$6.5 Million Study Targets High Breast Cancer Deaths in Black Women

By Elizabeth Fernandez

Hope S. Rugo, MD

African American women have lower breast cancer survival rates than white women and University of California, San Francisco (UCSF) scientists are studying why – as well as how to increase their life spans.

Hope Rugo
Hope Rugo, MD. Photo by Brooke Duthie

The lead researchers are Lisa M. Coussens, PhD, professor in the UCSF pathology department and co-director of the Program in Cancer Immunity and Microenvironment; and Hope S. Rugo, MD, professor of medicine and director of UCSF Breast Oncology and Clinical Trials Education.

The two researchers, along with E. Shelley Hwang, MD, chief of breast surgery at Duke University, have been awarded a $6.5 million grant from Susan G. Komen for the Cure for the project, considered a novel approach to treating the most aggressive breast cancer tumors.

Even though more white women have breast cancer in the United States, black women are more likely to die of the disease, according to the National Cancer Institute. The discrepancy was previously attributed to differences in access to screening, diagnosis and treatment. But more recently researchers have found that younger black women are more likely to develop the most aggressive type of breast tumors – basal-type or triple-negative – which are more likely to be resistant to standard cancer treatment.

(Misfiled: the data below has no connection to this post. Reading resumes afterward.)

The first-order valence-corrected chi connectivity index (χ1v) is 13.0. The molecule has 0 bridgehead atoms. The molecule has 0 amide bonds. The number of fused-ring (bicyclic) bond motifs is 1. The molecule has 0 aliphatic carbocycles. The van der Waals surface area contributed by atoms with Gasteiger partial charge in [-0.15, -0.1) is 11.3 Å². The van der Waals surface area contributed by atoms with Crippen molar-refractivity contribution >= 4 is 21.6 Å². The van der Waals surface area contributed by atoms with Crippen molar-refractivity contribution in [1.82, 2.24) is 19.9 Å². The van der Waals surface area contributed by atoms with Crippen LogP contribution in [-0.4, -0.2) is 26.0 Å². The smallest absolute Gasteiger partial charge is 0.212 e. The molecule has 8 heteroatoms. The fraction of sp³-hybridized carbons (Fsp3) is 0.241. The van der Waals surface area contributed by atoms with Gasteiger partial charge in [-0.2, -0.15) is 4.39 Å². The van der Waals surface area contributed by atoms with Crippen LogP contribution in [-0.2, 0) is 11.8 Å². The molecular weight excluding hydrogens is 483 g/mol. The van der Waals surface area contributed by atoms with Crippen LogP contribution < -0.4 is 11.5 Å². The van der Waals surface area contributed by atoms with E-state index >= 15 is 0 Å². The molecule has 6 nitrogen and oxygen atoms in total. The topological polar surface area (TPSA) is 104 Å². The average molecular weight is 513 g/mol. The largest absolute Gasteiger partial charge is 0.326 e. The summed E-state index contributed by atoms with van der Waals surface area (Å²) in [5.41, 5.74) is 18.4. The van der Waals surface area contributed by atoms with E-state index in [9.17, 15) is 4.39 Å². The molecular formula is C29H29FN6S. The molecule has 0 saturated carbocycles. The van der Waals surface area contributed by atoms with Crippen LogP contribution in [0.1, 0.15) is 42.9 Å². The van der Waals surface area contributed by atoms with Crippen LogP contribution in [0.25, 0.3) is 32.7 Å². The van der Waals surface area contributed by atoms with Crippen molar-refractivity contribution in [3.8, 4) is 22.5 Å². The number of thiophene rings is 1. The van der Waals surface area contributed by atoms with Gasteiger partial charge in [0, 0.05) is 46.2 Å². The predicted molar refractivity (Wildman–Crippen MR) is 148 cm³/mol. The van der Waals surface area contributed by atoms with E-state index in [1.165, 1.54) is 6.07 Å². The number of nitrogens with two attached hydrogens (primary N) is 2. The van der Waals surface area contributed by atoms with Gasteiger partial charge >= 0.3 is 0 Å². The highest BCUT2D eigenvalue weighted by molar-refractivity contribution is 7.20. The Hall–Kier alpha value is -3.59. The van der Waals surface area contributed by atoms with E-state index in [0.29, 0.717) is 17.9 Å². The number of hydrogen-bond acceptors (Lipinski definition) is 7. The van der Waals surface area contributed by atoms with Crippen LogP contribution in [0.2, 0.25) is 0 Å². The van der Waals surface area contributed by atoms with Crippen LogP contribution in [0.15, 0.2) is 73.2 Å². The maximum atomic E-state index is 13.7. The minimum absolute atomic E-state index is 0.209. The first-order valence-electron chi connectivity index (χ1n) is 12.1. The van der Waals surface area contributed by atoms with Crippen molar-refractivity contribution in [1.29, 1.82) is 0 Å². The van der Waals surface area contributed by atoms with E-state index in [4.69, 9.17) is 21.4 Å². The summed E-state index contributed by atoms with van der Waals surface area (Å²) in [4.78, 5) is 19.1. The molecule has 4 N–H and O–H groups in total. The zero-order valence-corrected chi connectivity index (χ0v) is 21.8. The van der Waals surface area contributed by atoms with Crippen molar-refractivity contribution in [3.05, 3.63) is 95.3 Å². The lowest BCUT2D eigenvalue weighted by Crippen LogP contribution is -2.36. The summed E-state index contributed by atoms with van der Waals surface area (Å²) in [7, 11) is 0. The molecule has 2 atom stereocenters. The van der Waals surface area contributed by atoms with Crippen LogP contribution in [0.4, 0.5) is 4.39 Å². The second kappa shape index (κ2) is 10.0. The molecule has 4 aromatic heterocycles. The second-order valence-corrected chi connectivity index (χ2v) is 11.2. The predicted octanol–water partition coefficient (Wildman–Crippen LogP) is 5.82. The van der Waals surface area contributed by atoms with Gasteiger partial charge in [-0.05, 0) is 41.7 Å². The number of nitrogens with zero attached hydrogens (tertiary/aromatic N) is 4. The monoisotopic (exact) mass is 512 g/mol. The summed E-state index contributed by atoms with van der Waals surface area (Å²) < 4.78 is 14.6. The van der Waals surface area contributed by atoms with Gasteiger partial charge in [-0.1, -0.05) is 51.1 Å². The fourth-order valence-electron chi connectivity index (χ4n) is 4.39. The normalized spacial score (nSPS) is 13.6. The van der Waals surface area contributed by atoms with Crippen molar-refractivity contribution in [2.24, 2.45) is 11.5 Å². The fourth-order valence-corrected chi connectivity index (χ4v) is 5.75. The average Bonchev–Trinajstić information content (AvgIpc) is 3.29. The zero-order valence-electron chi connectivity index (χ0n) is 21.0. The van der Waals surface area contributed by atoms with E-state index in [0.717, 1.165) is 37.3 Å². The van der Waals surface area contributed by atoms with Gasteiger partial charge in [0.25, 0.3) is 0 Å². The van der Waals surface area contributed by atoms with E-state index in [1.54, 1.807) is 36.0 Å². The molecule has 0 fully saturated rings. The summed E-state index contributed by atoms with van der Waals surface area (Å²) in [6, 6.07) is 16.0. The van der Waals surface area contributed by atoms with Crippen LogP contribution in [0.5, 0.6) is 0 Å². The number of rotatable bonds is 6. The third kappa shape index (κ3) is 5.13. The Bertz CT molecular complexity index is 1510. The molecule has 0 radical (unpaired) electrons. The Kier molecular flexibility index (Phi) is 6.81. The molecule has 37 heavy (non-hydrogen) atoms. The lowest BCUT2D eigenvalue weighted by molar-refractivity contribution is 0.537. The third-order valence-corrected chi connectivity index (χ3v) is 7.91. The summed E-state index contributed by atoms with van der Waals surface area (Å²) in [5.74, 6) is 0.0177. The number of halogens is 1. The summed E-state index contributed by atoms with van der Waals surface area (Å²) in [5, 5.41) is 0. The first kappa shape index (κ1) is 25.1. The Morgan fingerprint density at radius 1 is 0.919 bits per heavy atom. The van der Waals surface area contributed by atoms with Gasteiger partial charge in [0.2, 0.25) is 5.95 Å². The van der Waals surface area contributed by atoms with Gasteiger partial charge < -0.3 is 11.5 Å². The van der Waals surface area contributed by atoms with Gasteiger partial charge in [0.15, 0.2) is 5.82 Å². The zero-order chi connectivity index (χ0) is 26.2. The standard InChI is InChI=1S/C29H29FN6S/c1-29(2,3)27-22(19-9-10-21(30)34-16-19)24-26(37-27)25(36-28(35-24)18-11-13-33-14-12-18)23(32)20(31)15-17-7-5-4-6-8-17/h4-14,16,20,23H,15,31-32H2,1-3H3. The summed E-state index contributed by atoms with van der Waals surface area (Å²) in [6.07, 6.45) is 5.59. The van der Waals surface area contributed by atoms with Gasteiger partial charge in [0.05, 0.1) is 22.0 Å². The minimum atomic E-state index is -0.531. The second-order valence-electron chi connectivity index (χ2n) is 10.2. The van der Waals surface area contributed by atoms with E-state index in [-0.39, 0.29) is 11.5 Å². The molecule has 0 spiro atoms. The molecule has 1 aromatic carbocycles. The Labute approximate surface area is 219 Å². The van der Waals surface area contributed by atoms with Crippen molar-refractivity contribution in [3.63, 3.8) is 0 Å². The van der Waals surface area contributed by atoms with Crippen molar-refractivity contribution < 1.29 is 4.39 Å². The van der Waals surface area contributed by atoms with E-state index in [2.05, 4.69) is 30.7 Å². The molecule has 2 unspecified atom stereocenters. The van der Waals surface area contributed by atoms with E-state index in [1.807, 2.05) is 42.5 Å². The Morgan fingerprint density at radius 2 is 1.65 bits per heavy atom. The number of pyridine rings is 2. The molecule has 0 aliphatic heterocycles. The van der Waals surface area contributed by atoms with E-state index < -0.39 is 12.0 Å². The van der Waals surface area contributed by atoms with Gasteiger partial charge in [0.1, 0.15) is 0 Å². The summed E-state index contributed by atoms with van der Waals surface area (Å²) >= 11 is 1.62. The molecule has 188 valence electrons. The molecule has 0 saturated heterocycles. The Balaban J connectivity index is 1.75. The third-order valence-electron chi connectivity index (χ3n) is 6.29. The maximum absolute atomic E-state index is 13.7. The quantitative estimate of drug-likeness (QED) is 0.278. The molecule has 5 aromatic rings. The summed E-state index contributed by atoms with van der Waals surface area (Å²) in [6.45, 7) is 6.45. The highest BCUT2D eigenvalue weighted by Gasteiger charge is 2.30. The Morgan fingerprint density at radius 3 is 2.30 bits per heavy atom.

In Coussens’ lab, mice have responded to a drug that blocks a specific type of immune cell seen in these aggressive cancers when given in combination with chemotherapy, significantly slowing tumor growth, halting the spread of cancer to the lungs and prolonging survival. Preliminary results, the researchers say, indicate that this drug causes few side effects and could be highly effective with advanced-staged tumors. The immune cell is called a tumor associated macrophage, or TAM; an increased number of these cells in tumors has been tied to more aggressive cancer.

Targeting TAMS is a completely new way of treating cancer, the researchers say, with a potential to prolong survival and cure chemotherapy resistant disease. The treatment attempts to teach the immune system to better support the ability of chemotherapy to kill tumor cells.

The clinical trial will be conducted at UCSF as well as at Vanderbilt and Duke universities. Patient advocates are integral to the research study at all three institutions; the lead patient advocate is Susan Sampson from UCSF.  

“This is an exciting new way to treat the most aggressive breast cancers,’’ Rugo said, “and we are hopeful that these studies will change our approach to cancer treatment.’’